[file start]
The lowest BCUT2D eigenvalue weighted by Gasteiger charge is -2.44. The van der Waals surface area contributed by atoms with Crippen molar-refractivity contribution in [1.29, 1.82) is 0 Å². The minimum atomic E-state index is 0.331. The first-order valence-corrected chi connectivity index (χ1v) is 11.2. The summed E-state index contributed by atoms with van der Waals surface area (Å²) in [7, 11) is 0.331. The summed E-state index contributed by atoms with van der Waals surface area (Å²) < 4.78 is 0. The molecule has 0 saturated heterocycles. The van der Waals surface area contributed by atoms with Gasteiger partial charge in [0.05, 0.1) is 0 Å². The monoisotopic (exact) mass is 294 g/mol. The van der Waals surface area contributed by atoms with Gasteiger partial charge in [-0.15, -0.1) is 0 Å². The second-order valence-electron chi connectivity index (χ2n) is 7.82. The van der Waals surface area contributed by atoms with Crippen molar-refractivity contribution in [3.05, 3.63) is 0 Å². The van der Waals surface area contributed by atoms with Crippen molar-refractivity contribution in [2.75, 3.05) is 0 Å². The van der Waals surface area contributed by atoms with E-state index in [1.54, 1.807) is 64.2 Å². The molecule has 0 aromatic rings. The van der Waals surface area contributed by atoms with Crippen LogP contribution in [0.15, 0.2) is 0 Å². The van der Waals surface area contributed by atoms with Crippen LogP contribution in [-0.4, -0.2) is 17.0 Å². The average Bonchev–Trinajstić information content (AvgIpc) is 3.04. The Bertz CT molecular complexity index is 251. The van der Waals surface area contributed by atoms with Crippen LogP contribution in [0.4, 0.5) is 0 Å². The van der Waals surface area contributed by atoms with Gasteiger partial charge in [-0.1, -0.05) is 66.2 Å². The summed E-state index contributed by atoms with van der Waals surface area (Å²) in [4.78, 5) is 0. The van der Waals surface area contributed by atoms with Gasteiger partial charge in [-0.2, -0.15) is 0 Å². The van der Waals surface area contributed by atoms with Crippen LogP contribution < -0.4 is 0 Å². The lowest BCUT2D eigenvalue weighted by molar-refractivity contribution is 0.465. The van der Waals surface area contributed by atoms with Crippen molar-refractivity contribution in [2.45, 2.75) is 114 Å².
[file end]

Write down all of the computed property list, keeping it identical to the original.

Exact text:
The lowest BCUT2D eigenvalue weighted by Gasteiger charge is -2.44. The van der Waals surface area contributed by atoms with Crippen molar-refractivity contribution in [1.29, 1.82) is 0 Å². The minimum atomic E-state index is 0.331. The first-order valence-corrected chi connectivity index (χ1v) is 11.2. The summed E-state index contributed by atoms with van der Waals surface area (Å²) in [7, 11) is 0.331. The summed E-state index contributed by atoms with van der Waals surface area (Å²) < 4.78 is 0. The molecule has 0 saturated heterocycles. The van der Waals surface area contributed by atoms with Gasteiger partial charge in [0.05, 0.1) is 0 Å². The monoisotopic (exact) mass is 294 g/mol. The van der Waals surface area contributed by atoms with Gasteiger partial charge in [-0.15, -0.1) is 0 Å². The second-order valence-electron chi connectivity index (χ2n) is 7.82. The van der Waals surface area contributed by atoms with Crippen molar-refractivity contribution in [3.05, 3.63) is 0 Å². The van der Waals surface area contributed by atoms with Crippen molar-refractivity contribution in [2.75, 3.05) is 0 Å². The van der Waals surface area contributed by atoms with E-state index in [1.54, 1.807) is 64.2 Å². The molecule has 0 aromatic rings. The van der Waals surface area contributed by atoms with Crippen LogP contribution in [0.15, 0.2) is 0 Å². The van der Waals surface area contributed by atoms with Crippen LogP contribution in [-0.4, -0.2) is 17.0 Å². The average Bonchev–Trinajstić information content (AvgIpc) is 3.04. The Bertz CT molecular complexity index is 251. The van der Waals surface area contributed by atoms with Crippen LogP contribution in [0.4, 0.5) is 0 Å². The van der Waals surface area contributed by atoms with Gasteiger partial charge in [-0.1, -0.05) is 66.2 Å². The summed E-state index contributed by atoms with van der Waals surface area (Å²) in [4.78, 5) is 0. The van der Waals surface area contributed by atoms with Gasteiger partial charge in [-0.2, -0.15) is 0 Å². The van der Waals surface area contributed by atoms with Crippen LogP contribution < -0.4 is 0 Å². The lowest BCUT2D eigenvalue weighted by molar-refractivity contribution is 0.465. The van der Waals surface area contributed by atoms with Crippen molar-refractivity contribution in [2.45, 2.75) is 114 Å².